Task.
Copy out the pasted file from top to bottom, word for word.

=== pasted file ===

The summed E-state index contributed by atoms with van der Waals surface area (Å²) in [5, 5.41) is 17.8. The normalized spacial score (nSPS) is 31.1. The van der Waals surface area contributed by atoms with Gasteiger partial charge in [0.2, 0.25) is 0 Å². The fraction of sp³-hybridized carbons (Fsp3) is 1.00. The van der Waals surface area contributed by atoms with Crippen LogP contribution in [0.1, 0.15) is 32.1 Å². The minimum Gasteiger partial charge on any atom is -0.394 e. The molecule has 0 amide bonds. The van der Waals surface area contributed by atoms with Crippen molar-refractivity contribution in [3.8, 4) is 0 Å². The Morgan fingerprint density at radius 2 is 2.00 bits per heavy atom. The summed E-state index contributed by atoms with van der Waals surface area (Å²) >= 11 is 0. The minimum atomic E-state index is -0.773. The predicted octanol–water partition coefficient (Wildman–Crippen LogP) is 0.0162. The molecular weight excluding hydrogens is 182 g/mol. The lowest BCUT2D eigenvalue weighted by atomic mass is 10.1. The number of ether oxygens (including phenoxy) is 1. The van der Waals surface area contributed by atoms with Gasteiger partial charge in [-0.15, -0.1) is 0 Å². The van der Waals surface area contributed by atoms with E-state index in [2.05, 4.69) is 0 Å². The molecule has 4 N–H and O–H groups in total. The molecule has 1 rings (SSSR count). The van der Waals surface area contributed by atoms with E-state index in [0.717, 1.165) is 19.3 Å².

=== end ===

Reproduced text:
The summed E-state index contributed by atoms with van der Waals surface area (Å²) in [5, 5.41) is 17.8. The normalized spacial score (nSPS) is 31.1. The van der Waals surface area contributed by atoms with Gasteiger partial charge in [0.2, 0.25) is 0 Å². The fraction of sp³-hybridized carbons (Fsp3) is 1.00. The van der Waals surface area contributed by atoms with Crippen LogP contribution in [0.1, 0.15) is 32.1 Å². The minimum Gasteiger partial charge on any atom is -0.394 e. The molecule has 0 amide bonds. The van der Waals surface area contributed by atoms with Crippen molar-refractivity contribution in [3.8, 4) is 0 Å². The Morgan fingerprint density at radius 2 is 2.00 bits per heavy atom. The summed E-state index contributed by atoms with van der Waals surface area (Å²) >= 11 is 0. The minimum atomic E-state index is -0.773. The predicted octanol–water partition coefficient (Wildman–Crippen LogP) is 0.0162. The molecular weight excluding hydrogens is 182 g/mol. The lowest BCUT2D eigenvalue weighted by atomic mass is 10.1. The number of ether oxygens (including phenoxy) is 1. The van der Waals surface area contributed by atoms with Gasteiger partial charge in [-0.15, -0.1) is 0 Å². The van der Waals surface area contributed by atoms with E-state index in [2.05, 4.69) is 0 Å². The molecule has 4 N–H and O–H groups in total. The molecule has 1 rings (SSSR count). The van der Waals surface area contributed by atoms with E-state index in [0.717, 1.165) is 19.3 Å².